The Supreme Court while dealing with a contempt petition which highlighted the violation of mandatory directions issued in the matter of State of Karnataka by Nonavinakere Police v. Shivanna alias Tarkari Shivanna (2014) 8 SCC 913 and A v. State of Uttar Pradesh (2020) 10 SCC 505 reiterated that a statement made by a rape victim under Section 164 Cr.PC should not be disclosed to any person including the accused till the final report or chargesheet is filed.

The Bench consisting of Chief Justice of India Uday Umesh Lalit and Justice Bela M. Trivedi suggested that every High Court shall make appropriate modifications or amendments to the Criminal Practice or Trial Rules incorporating consistent provisions.

The Court ordered –

"We see force in the submissions made by Ms. Agarwal, learned counsel. We suggest to every High Court that the appropriate modifications/amendments be made to the Criminal Practice/Trial Rules incorporating provisions consistent with the directions issued by this Court in the decisions in Shivanna alias Tarkari Shivanna and A vs. State of Uttar Pradesh and Another. With these observations, the contempt petition is disposed of. Pending interlocutory application(s), if any, also stands disposed of."

Advocate Tanya Agarwal appeared on behalf of the petitioner.

Senior Advocate R. Basant appeared for the respondent.

The contempt petition was related to the conduct on part of the alleged contemnors who wilfully violated the mandatory directions issued by the Supreme Court. It was alleged by the petitioner that in violation of directions issued by the Supreme Court in its decisions, a copy of the statement of the daughter of the petitioner recorded under Section 164 of the Code of Criminal Procedure, was applied for, and furnished to the accused in the matter.

The Apex Court noted that after taking note of the submission the notice was issued by the Supreme Court and it directed the concerned Court which supplied the copy to answer certain queries. The documents placed on record indicated that the accused applied for such copy and was furnished the copy under a stamp issued by the Copying Department, though the response filed by the concerned Court in answer to the queries raised by the Supreme Court, stated that no such copy was given by the Court to anyone.

The following directions were issued in the Shivanna case:

• Upon receipt of information relating to the commission of offence of rape, the investigating officer shall make immediate steps to take the victim to any Metropolitan/preferably Judicial Magistrate for the purpose of recording her statement under Section 164 CrPC. A copy of the statement under Section 164 CrPC should be handed over to the investigating officer immediately with a specific direction that the contents of such statement under Section 164 CrPC should not be disclosed to any person till charge-sheet/report under Section 173 CrPC is filed.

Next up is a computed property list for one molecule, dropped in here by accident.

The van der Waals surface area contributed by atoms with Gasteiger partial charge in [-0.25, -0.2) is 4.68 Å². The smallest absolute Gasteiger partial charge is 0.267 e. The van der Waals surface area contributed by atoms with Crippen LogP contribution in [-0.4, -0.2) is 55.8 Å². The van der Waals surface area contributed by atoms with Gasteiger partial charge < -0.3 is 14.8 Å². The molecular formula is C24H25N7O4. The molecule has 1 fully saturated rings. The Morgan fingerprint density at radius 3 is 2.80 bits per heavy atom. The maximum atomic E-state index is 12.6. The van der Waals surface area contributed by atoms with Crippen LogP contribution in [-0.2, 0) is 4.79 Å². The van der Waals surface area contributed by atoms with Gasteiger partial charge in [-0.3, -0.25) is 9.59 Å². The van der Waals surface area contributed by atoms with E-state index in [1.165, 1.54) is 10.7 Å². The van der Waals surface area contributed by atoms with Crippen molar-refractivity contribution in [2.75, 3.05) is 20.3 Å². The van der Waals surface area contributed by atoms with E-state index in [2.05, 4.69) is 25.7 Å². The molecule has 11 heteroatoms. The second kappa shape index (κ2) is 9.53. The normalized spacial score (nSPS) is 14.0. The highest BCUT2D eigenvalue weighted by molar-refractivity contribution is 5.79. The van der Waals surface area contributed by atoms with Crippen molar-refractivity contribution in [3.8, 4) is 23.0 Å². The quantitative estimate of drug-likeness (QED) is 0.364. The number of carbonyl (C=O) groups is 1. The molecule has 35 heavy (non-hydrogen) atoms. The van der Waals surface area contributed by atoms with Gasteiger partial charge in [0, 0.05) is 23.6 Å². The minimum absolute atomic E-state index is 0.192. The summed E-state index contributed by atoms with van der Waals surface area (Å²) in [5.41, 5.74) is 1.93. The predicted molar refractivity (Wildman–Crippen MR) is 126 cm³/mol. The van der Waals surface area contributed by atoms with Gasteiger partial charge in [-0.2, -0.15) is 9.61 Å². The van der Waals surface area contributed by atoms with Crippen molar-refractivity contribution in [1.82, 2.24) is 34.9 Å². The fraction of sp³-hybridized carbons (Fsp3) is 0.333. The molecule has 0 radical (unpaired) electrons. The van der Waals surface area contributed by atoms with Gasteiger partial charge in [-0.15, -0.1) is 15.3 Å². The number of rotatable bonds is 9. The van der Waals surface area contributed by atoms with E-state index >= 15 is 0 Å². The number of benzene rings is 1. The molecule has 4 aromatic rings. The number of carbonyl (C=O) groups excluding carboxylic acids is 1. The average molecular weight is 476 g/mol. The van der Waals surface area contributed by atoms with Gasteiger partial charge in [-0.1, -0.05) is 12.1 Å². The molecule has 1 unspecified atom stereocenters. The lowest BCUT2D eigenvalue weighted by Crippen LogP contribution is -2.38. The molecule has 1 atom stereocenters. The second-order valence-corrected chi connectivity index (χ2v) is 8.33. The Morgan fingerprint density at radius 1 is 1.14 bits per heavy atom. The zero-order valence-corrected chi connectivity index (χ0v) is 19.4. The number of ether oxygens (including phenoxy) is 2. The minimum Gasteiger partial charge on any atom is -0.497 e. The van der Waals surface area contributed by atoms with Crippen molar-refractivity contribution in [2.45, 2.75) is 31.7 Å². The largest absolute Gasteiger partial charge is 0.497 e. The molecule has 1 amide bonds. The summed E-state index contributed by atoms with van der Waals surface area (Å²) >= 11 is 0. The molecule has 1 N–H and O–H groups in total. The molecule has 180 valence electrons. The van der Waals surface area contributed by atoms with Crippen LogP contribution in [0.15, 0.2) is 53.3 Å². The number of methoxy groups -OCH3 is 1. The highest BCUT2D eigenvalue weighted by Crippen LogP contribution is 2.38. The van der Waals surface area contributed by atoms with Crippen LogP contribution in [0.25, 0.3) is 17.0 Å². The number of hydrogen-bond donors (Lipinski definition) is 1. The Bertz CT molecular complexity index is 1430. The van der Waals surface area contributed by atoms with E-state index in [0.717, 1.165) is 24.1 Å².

• The investigating officer shall as far as possible take the victim to the nearest Lady Metropolitan/preferably Lady Judicial Magistrate.

• The investigating officer shall record specifically the date and the time at which he learnt about the commission of the offence of rape and the date and time at which he took the victim to the Metropolitan/preferably Lady Judicial Magistrate as aforesaid.

• If there is any delay exceeding 24 hours in taking the victim to the Magistrate, the investigating officer should record the reasons for the same in the case diary and hand over a copy of the same to the Magistrate.

• Medical examination of the victim : Section 164-A CrPC inserted by Act 25 of 2005 in CrPC imposes an obligation on the part of investigating officer to get the victim of the rape immediately medically examined. A copy of the report of such medical examination should be immediately handed over to the Magistrate who records the statement of the victim under Section 164 CrPC.

Similarly in the case of A v. State of U.P., the Court observed that "no person is entitled to a copy of statement recorded under Section 164 CrPC till the appropriate orders are passed by the court after the charge-sheet is filed." It was also held in this case that "The right to receive a copy of such statement will arise only after cognizance is taken and at the stage contemplated by Sections 207 and 208 CrPC and not before."

The Supreme Court in this context therefore observed –

"In theory what is projected in the contempt petition is quite correct that is to say despite authoritative pronouncements and directions issued by this Court the copy was applied for and furnished to the accused. Further, the copy of statement under section 164 of Cr.PC was extensively referred to in the proceedings before the Court. It is quite unfortunate that the concerned Court also did not notice the violation of the directions issued by this Court."

The Court further held –

"Be that as it may, we are not quite convinced that any action in our contempt jurisdiction is required to be initiated in the present facts and circumstances of the case. Though we do not approve of the practice we refrain from exercising our jurisdiction in contempt."

Accordingly, the Apex Court disposed of the contempt petition and pending interlocutory application.

Cause Title – Eega Soumya v. M. Mahender Reddy & Ors.

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